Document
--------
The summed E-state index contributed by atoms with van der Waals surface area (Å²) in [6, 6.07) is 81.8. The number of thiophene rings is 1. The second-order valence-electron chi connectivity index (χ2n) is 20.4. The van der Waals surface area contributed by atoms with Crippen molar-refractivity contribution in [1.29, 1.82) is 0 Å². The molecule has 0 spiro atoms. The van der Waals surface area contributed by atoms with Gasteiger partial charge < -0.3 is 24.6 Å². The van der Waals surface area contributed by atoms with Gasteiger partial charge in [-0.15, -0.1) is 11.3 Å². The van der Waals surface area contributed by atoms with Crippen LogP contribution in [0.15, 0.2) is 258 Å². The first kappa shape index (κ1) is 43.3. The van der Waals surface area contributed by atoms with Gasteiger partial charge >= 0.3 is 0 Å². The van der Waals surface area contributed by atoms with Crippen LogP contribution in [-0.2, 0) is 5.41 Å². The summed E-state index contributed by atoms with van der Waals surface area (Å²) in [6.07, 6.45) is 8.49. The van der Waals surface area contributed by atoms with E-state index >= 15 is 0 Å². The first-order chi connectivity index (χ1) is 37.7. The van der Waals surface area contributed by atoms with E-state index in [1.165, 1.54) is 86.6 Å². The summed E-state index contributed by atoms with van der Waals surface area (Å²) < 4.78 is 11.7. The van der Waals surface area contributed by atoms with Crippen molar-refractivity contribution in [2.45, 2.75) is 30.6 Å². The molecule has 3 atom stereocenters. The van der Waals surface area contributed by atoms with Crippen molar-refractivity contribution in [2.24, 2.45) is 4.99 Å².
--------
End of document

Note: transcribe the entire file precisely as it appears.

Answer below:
The summed E-state index contributed by atoms with van der Waals surface area (Å²) in [6, 6.07) is 81.8. The number of thiophene rings is 1. The second-order valence-electron chi connectivity index (χ2n) is 20.4. The van der Waals surface area contributed by atoms with Crippen molar-refractivity contribution in [1.29, 1.82) is 0 Å². The molecule has 0 spiro atoms. The van der Waals surface area contributed by atoms with Gasteiger partial charge < -0.3 is 24.6 Å². The van der Waals surface area contributed by atoms with Gasteiger partial charge in [-0.15, -0.1) is 11.3 Å². The van der Waals surface area contributed by atoms with Crippen LogP contribution in [0.15, 0.2) is 258 Å². The first kappa shape index (κ1) is 43.3. The van der Waals surface area contributed by atoms with Gasteiger partial charge >= 0.3 is 0 Å². The van der Waals surface area contributed by atoms with Crippen LogP contribution in [-0.2, 0) is 5.41 Å². The summed E-state index contributed by atoms with van der Waals surface area (Å²) in [6.07, 6.45) is 8.49. The van der Waals surface area contributed by atoms with E-state index >= 15 is 0 Å². The first-order chi connectivity index (χ1) is 37.7. The van der Waals surface area contributed by atoms with E-state index in [1.165, 1.54) is 86.6 Å². The summed E-state index contributed by atoms with van der Waals surface area (Å²) < 4.78 is 11.7. The van der Waals surface area contributed by atoms with Crippen molar-refractivity contribution in [2.45, 2.75) is 30.6 Å². The molecule has 3 atom stereocenters. The van der Waals surface area contributed by atoms with Crippen molar-refractivity contribution in [2.24, 2.45) is 4.99 Å².